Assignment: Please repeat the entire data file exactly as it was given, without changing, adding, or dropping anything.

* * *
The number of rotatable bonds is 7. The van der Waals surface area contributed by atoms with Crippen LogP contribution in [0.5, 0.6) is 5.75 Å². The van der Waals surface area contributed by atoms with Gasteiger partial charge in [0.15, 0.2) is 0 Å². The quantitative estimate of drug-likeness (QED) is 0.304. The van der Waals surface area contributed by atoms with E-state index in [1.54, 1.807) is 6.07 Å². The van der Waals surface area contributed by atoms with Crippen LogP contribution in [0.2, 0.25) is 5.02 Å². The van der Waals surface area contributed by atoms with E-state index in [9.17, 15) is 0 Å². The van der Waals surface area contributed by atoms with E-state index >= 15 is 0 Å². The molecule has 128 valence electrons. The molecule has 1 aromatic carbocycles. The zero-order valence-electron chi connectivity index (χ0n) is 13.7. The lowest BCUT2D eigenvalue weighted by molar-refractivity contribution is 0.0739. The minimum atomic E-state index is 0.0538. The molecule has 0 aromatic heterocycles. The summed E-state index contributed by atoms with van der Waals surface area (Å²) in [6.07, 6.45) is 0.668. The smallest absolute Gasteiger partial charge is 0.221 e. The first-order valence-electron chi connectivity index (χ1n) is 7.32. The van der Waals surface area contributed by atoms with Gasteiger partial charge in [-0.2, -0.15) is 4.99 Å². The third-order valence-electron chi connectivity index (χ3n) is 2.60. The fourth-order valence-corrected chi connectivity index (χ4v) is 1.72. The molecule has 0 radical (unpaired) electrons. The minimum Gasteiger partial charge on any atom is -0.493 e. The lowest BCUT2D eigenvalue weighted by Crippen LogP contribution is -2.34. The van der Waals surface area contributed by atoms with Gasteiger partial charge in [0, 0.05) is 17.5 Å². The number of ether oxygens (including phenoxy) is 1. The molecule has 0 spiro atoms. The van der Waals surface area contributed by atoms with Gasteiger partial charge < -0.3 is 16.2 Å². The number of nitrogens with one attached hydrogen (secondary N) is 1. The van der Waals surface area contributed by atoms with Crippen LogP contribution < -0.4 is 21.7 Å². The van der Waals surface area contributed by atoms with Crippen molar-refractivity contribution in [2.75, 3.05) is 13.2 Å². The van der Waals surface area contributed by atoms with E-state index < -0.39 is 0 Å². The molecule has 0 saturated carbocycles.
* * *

The number of rotatable bonds is 7. The van der Waals surface area contributed by atoms with Crippen LogP contribution in [0.5, 0.6) is 5.75 Å². The van der Waals surface area contributed by atoms with Gasteiger partial charge in [0.15, 0.2) is 0 Å². The quantitative estimate of drug-likeness (QED) is 0.304. The van der Waals surface area contributed by atoms with E-state index in [1.54, 1.807) is 6.07 Å². The van der Waals surface area contributed by atoms with Crippen LogP contribution in [0.2, 0.25) is 5.02 Å². The van der Waals surface area contributed by atoms with E-state index in [9.17, 15) is 0 Å². The van der Waals surface area contributed by atoms with E-state index >= 15 is 0 Å². The molecule has 128 valence electrons. The molecule has 1 aromatic carbocycles. The zero-order valence-electron chi connectivity index (χ0n) is 13.7. The lowest BCUT2D eigenvalue weighted by molar-refractivity contribution is 0.0739. The minimum atomic E-state index is 0.0538. The molecule has 0 aromatic heterocycles. The summed E-state index contributed by atoms with van der Waals surface area (Å²) in [6.07, 6.45) is 0.668. The smallest absolute Gasteiger partial charge is 0.221 e. The first-order valence-electron chi connectivity index (χ1n) is 7.32. The van der Waals surface area contributed by atoms with Gasteiger partial charge in [-0.2, -0.15) is 4.99 Å². The third-order valence-electron chi connectivity index (χ3n) is 2.60. The fourth-order valence-corrected chi connectivity index (χ4v) is 1.72. The molecule has 0 radical (unpaired) electrons. The minimum Gasteiger partial charge on any atom is -0.493 e. The lowest BCUT2D eigenvalue weighted by Crippen LogP contribution is -2.34. The van der Waals surface area contributed by atoms with Gasteiger partial charge in [0, 0.05) is 17.5 Å². The number of ether oxygens (including phenoxy) is 1. The molecule has 0 spiro atoms. The van der Waals surface area contributed by atoms with Gasteiger partial charge < -0.3 is 16.2 Å². The number of nitrogens with one attached hydrogen (secondary N) is 1. The van der Waals surface area contributed by atoms with Crippen LogP contribution < -0.4 is 21.7 Å². The van der Waals surface area contributed by atoms with Crippen molar-refractivity contribution in [2.75, 3.05) is 13.2 Å². The van der Waals surface area contributed by atoms with E-state index < -0.39 is 0 Å². The molecule has 0 saturated carbocycles.